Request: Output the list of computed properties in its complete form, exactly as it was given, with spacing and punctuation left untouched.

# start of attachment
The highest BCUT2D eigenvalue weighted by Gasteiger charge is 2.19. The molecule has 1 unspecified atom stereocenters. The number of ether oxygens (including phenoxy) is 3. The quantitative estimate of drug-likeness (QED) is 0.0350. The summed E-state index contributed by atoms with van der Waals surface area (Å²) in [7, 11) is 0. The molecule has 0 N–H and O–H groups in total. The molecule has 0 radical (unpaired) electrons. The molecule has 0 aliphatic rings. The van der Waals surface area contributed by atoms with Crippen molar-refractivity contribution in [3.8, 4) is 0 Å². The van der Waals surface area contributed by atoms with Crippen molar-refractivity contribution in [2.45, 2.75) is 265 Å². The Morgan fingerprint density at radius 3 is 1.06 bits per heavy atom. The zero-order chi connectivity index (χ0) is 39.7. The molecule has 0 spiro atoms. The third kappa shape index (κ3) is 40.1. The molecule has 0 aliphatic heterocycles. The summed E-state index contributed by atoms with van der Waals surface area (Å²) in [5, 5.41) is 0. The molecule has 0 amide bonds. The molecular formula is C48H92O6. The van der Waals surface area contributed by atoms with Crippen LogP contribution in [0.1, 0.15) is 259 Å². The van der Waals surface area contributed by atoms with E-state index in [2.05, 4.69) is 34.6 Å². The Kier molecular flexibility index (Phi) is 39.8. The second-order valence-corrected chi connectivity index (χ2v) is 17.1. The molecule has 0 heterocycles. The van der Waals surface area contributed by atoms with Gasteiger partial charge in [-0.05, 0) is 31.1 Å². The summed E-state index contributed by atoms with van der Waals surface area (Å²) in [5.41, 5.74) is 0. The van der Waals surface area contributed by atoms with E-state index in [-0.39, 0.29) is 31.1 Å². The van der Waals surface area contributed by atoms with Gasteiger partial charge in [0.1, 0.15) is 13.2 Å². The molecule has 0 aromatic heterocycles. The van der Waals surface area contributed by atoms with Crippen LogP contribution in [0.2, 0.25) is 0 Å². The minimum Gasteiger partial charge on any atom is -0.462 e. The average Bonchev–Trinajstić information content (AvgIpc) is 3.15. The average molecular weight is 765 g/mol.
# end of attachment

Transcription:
The highest BCUT2D eigenvalue weighted by Gasteiger charge is 2.19. The molecule has 1 unspecified atom stereocenters. The number of ether oxygens (including phenoxy) is 3. The quantitative estimate of drug-likeness (QED) is 0.0350. The summed E-state index contributed by atoms with van der Waals surface area (Å²) in [7, 11) is 0. The molecule has 0 N–H and O–H groups in total. The molecule has 0 radical (unpaired) electrons. The molecule has 0 aliphatic rings. The van der Waals surface area contributed by atoms with Crippen molar-refractivity contribution in [3.8, 4) is 0 Å². The van der Waals surface area contributed by atoms with Crippen molar-refractivity contribution in [2.45, 2.75) is 265 Å². The Morgan fingerprint density at radius 3 is 1.06 bits per heavy atom. The zero-order chi connectivity index (χ0) is 39.7. The molecule has 0 spiro atoms. The third kappa shape index (κ3) is 40.1. The molecule has 0 aliphatic heterocycles. The summed E-state index contributed by atoms with van der Waals surface area (Å²) in [5, 5.41) is 0. The molecule has 0 amide bonds. The molecular formula is C48H92O6. The van der Waals surface area contributed by atoms with Crippen LogP contribution in [0.1, 0.15) is 259 Å². The van der Waals surface area contributed by atoms with E-state index in [2.05, 4.69) is 34.6 Å². The Kier molecular flexibility index (Phi) is 39.8. The second-order valence-corrected chi connectivity index (χ2v) is 17.1. The molecule has 0 heterocycles. The van der Waals surface area contributed by atoms with Gasteiger partial charge in [-0.05, 0) is 31.1 Å². The summed E-state index contributed by atoms with van der Waals surface area (Å²) in [5.41, 5.74) is 0. The van der Waals surface area contributed by atoms with E-state index in [-0.39, 0.29) is 31.1 Å². The van der Waals surface area contributed by atoms with Gasteiger partial charge in [0.1, 0.15) is 13.2 Å². The molecule has 0 aromatic heterocycles. The van der Waals surface area contributed by atoms with Crippen LogP contribution in [0.2, 0.25) is 0 Å². The minimum Gasteiger partial charge on any atom is -0.462 e. The average Bonchev–Trinajstić information content (AvgIpc) is 3.15. The average molecular weight is 765 g/mol.